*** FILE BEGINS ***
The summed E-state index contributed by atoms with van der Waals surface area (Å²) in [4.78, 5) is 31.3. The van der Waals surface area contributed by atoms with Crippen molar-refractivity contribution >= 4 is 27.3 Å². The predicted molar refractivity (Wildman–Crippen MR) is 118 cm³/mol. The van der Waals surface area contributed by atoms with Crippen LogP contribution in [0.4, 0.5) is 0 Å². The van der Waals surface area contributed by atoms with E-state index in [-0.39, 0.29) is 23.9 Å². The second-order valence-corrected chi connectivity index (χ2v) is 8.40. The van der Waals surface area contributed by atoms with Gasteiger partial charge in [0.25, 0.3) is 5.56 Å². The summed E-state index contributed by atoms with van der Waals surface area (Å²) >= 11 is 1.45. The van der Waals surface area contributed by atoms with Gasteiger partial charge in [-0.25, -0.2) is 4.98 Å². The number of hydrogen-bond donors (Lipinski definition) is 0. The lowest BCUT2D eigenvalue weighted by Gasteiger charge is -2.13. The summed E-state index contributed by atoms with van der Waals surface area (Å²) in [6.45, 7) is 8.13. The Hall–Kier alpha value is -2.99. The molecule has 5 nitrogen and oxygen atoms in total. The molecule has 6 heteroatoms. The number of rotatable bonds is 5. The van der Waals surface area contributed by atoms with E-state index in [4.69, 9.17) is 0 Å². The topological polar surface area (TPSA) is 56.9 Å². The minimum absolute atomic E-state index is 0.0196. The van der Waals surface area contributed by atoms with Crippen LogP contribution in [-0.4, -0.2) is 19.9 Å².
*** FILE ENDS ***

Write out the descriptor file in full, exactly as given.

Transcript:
The summed E-state index contributed by atoms with van der Waals surface area (Å²) in [4.78, 5) is 31.3. The van der Waals surface area contributed by atoms with Crippen molar-refractivity contribution >= 4 is 27.3 Å². The predicted molar refractivity (Wildman–Crippen MR) is 118 cm³/mol. The van der Waals surface area contributed by atoms with Crippen LogP contribution in [0.4, 0.5) is 0 Å². The van der Waals surface area contributed by atoms with E-state index in [-0.39, 0.29) is 23.9 Å². The second-order valence-corrected chi connectivity index (χ2v) is 8.40. The van der Waals surface area contributed by atoms with Gasteiger partial charge in [0.25, 0.3) is 5.56 Å². The summed E-state index contributed by atoms with van der Waals surface area (Å²) >= 11 is 1.45. The van der Waals surface area contributed by atoms with Gasteiger partial charge in [-0.25, -0.2) is 4.98 Å². The number of hydrogen-bond donors (Lipinski definition) is 0. The lowest BCUT2D eigenvalue weighted by Gasteiger charge is -2.13. The summed E-state index contributed by atoms with van der Waals surface area (Å²) in [6.45, 7) is 8.13. The Hall–Kier alpha value is -2.99. The molecule has 5 nitrogen and oxygen atoms in total. The molecule has 6 heteroatoms. The number of rotatable bonds is 5. The van der Waals surface area contributed by atoms with E-state index in [4.69, 9.17) is 0 Å². The topological polar surface area (TPSA) is 56.9 Å². The minimum absolute atomic E-state index is 0.0196. The van der Waals surface area contributed by atoms with Crippen LogP contribution in [-0.4, -0.2) is 19.9 Å².